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A Rich Source of Nutrients Under the Earth’s Ice Sheets

Trace elements such as iron, manganese and zinc are an integral part of the biogeochemical processes on the Earth's surface.

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Plant Evolves to Become Less Visible to Humans

A plant used in traditional Chinese medicine has evolved to become less visible to humans, new research shows.

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Strange Quasi-Particles Reveal New Magnetic Behavior, Verify Nearly Century-Old Prediction

Princeton researchers have confirmed a theory first put forward in 1929 by the Nobel laureate Felix Bloch, who theorized that certain kinds of materials, when drawn down to a very low electron density, would spontaneously magnetize.

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A Hunger for Social Contact

Since the coronavirus pandemic began in the spring, many people have only seen their close friends and loved ones during video calls, if at all.

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Imaging Method Reveals A “Symphony of Cellular Activities”

Within a single cell, thousands of molecules, such as proteins, ions, and other signaling molecules, work together to perform all kinds of functions — absorbing nutrients, storing memories, and differentiating into specific tissues, among many others.

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Plastic Pollution Is Everywhere. Study Reveals How It Travels

Plastic pollution is ubiquitous today, with microplastic particles from disposable goods found in natural environments throughout the globe, including Antarctica.

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New Diabetes Device Monitors Blood Using Radar And AI, Not Painful Pricks

New technology can quickly and accurately monitor glucose levels in people with diabetes without painful finger pricks to draw blood. 

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Scientists Create the First Global Map of Bee Distribution

Scientists have created the first global distribution map for bees, analyzing nearly 6 million public records of where individual species have appeared around the world.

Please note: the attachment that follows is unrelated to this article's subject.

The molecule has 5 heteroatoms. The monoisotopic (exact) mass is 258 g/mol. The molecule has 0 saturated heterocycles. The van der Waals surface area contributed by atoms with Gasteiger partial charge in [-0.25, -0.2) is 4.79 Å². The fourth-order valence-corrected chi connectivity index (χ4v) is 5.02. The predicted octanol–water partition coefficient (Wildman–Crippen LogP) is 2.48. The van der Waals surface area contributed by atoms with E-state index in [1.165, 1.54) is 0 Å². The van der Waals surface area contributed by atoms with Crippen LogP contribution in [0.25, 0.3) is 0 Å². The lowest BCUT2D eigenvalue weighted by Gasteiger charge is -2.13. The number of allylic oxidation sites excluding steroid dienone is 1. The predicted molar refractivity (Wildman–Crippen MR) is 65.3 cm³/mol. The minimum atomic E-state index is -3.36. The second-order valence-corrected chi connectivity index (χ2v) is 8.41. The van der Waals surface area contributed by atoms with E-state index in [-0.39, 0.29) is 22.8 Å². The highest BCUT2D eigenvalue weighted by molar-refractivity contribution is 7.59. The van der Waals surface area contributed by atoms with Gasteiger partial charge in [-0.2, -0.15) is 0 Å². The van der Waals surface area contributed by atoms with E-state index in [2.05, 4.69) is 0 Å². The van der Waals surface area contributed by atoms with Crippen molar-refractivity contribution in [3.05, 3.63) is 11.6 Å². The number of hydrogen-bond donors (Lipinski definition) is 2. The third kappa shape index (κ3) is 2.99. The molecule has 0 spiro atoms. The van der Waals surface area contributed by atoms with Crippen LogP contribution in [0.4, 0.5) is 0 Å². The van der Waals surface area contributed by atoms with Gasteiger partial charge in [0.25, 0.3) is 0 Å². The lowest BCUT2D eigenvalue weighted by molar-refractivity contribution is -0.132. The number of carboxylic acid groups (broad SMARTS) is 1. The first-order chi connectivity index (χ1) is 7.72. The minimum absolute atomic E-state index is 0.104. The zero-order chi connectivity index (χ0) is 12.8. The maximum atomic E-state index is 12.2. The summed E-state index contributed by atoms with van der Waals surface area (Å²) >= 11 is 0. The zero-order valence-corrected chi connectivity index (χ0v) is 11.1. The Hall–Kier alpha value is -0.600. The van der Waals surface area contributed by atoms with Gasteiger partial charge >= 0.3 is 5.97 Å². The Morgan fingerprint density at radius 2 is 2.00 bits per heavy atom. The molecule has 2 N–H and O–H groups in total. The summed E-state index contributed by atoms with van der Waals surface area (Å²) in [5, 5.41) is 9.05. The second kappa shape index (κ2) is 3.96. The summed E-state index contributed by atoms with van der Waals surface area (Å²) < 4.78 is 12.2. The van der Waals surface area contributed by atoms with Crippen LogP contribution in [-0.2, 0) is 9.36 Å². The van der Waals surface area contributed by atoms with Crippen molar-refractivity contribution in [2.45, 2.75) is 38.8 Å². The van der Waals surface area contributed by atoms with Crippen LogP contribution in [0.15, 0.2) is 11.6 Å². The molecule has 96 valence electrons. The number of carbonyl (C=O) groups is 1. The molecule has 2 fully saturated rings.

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New Clues Shed Light on Importance of Earth’s Ice Sheets

Researchers examining subglacial waters both from Antarctica and Greenland found that these waters have higher concentrations of important, life-sustaining elements than previously thought, answering a big unknown for scientists seeking to understand the Earth’s geochemical processes.

“The data from an Antarctic lake is particularly exciting,” said Florida State University postdoctoral fellow Jon Hawkings. “Most people tend to think of Antarctica as just ice, but we’ve known about these lakes underneath the glaciers in Antarctica for 40 years and over 400 of them have currently been identified. Some scientists refer to the subglacial environment in Antarctic as the world’s largest wetland. The challenge for scientists is it’s just extremely difficult to sample them.”

Hawkings, along with colleagues at Florida State and Montana State University, has published a new study this week in the Proceedings of the National Academy of Sciences exploring these subglacial waters.

Read more: Florida State University

Pictured is a glacial meltwater river that has drained from the Greenland Ice Sheet. These rivers contain high amounts of suspended glacial flour as the ice sheet acts like a natural bulldozer and gives the rivers a grey milky color. (Photo Credit: Jon Hawkings)


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Researchers Decipher Structure of Promising Battery Materials

A class of materials called metal organic frameworks, or MOFs, has attracted considerable interest over the last several years for a variety of potential energy-related applications — especially since researchers discovered that these typically insulating materials could also be made electrically conductive.

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